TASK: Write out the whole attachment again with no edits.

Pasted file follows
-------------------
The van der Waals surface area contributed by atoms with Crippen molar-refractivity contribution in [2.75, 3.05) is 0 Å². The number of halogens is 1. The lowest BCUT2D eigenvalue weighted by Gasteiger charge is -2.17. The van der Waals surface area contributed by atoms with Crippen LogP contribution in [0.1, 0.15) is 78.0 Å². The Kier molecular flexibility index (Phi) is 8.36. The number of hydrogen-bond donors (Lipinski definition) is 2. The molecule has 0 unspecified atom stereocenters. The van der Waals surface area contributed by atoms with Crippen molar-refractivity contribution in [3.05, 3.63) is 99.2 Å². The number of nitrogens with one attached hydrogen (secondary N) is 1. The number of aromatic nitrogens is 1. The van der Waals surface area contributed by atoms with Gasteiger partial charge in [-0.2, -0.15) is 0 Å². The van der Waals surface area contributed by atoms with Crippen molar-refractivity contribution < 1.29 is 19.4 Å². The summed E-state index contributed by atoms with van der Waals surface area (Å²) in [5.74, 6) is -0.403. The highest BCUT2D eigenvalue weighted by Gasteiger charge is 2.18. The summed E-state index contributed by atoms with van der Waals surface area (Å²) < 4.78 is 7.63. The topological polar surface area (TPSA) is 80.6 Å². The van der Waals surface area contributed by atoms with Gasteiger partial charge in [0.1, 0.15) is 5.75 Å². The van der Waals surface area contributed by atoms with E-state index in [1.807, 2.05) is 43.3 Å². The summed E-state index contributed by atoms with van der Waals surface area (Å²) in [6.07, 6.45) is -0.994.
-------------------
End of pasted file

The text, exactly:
The van der Waals surface area contributed by atoms with Crippen molar-refractivity contribution in [2.75, 3.05) is 0 Å². The number of halogens is 1. The lowest BCUT2D eigenvalue weighted by Gasteiger charge is -2.17. The van der Waals surface area contributed by atoms with Crippen LogP contribution in [0.1, 0.15) is 78.0 Å². The Kier molecular flexibility index (Phi) is 8.36. The number of hydrogen-bond donors (Lipinski definition) is 2. The molecule has 0 unspecified atom stereocenters. The van der Waals surface area contributed by atoms with Crippen molar-refractivity contribution in [3.05, 3.63) is 99.2 Å². The number of nitrogens with one attached hydrogen (secondary N) is 1. The number of aromatic nitrogens is 1. The van der Waals surface area contributed by atoms with Gasteiger partial charge in [-0.2, -0.15) is 0 Å². The van der Waals surface area contributed by atoms with Crippen molar-refractivity contribution < 1.29 is 19.4 Å². The summed E-state index contributed by atoms with van der Waals surface area (Å²) in [5.74, 6) is -0.403. The highest BCUT2D eigenvalue weighted by Gasteiger charge is 2.18. The summed E-state index contributed by atoms with van der Waals surface area (Å²) < 4.78 is 7.63. The topological polar surface area (TPSA) is 80.6 Å². The van der Waals surface area contributed by atoms with Gasteiger partial charge in [0.1, 0.15) is 5.75 Å². The van der Waals surface area contributed by atoms with E-state index in [1.807, 2.05) is 43.3 Å². The summed E-state index contributed by atoms with van der Waals surface area (Å²) in [6.07, 6.45) is -0.994.